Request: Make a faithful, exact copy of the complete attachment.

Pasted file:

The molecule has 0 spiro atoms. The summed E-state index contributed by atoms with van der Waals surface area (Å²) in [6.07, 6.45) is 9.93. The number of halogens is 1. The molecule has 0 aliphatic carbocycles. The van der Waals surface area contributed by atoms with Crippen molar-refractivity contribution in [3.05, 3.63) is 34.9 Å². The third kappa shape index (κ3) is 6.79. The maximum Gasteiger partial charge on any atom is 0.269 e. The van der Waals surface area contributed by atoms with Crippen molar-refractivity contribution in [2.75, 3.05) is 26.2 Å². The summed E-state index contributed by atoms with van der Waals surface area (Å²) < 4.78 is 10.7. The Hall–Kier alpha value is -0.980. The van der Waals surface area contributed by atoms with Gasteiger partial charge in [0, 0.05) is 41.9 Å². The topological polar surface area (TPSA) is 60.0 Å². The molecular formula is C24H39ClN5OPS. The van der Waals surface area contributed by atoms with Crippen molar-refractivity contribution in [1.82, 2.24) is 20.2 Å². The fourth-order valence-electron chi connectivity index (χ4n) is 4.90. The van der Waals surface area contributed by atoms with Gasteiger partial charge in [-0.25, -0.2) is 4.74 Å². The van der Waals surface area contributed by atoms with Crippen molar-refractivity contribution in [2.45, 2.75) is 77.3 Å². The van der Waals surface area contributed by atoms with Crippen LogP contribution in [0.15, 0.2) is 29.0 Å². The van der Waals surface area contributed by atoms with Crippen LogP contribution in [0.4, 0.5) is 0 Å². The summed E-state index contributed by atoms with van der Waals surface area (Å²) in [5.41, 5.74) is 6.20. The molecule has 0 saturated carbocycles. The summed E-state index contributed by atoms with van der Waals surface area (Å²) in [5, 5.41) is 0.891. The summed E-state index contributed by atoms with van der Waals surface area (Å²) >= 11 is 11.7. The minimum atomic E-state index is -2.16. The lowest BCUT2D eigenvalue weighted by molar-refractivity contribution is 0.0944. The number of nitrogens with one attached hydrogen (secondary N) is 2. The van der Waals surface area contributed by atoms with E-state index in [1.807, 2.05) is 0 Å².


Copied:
The molecule has 0 spiro atoms. The summed E-state index contributed by atoms with van der Waals surface area (Å²) in [6.07, 6.45) is 9.93. The number of halogens is 1. The molecule has 0 aliphatic carbocycles. The van der Waals surface area contributed by atoms with Crippen molar-refractivity contribution in [3.05, 3.63) is 34.9 Å². The third kappa shape index (κ3) is 6.79. The maximum Gasteiger partial charge on any atom is 0.269 e. The van der Waals surface area contributed by atoms with Crippen molar-refractivity contribution in [2.75, 3.05) is 26.2 Å². The summed E-state index contributed by atoms with van der Waals surface area (Å²) < 4.78 is 10.7. The Hall–Kier alpha value is -0.980. The van der Waals surface area contributed by atoms with Gasteiger partial charge in [0, 0.05) is 41.9 Å². The topological polar surface area (TPSA) is 60.0 Å². The molecular formula is C24H39ClN5OPS. The van der Waals surface area contributed by atoms with Crippen molar-refractivity contribution in [1.82, 2.24) is 20.2 Å². The fourth-order valence-electron chi connectivity index (χ4n) is 4.90. The van der Waals surface area contributed by atoms with Gasteiger partial charge in [-0.25, -0.2) is 4.74 Å². The van der Waals surface area contributed by atoms with Crippen molar-refractivity contribution in [2.45, 2.75) is 77.3 Å². The van der Waals surface area contributed by atoms with Crippen LogP contribution in [0.15, 0.2) is 29.0 Å². The van der Waals surface area contributed by atoms with Crippen LogP contribution in [0.4, 0.5) is 0 Å². The summed E-state index contributed by atoms with van der Waals surface area (Å²) in [5.41, 5.74) is 6.20. The molecule has 0 saturated carbocycles. The summed E-state index contributed by atoms with van der Waals surface area (Å²) in [5, 5.41) is 0.891. The summed E-state index contributed by atoms with van der Waals surface area (Å²) >= 11 is 11.7. The minimum atomic E-state index is -2.16. The lowest BCUT2D eigenvalue weighted by molar-refractivity contribution is 0.0944. The number of nitrogens with one attached hydrogen (secondary N) is 2. The van der Waals surface area contributed by atoms with E-state index in [1.807, 2.05) is 0 Å².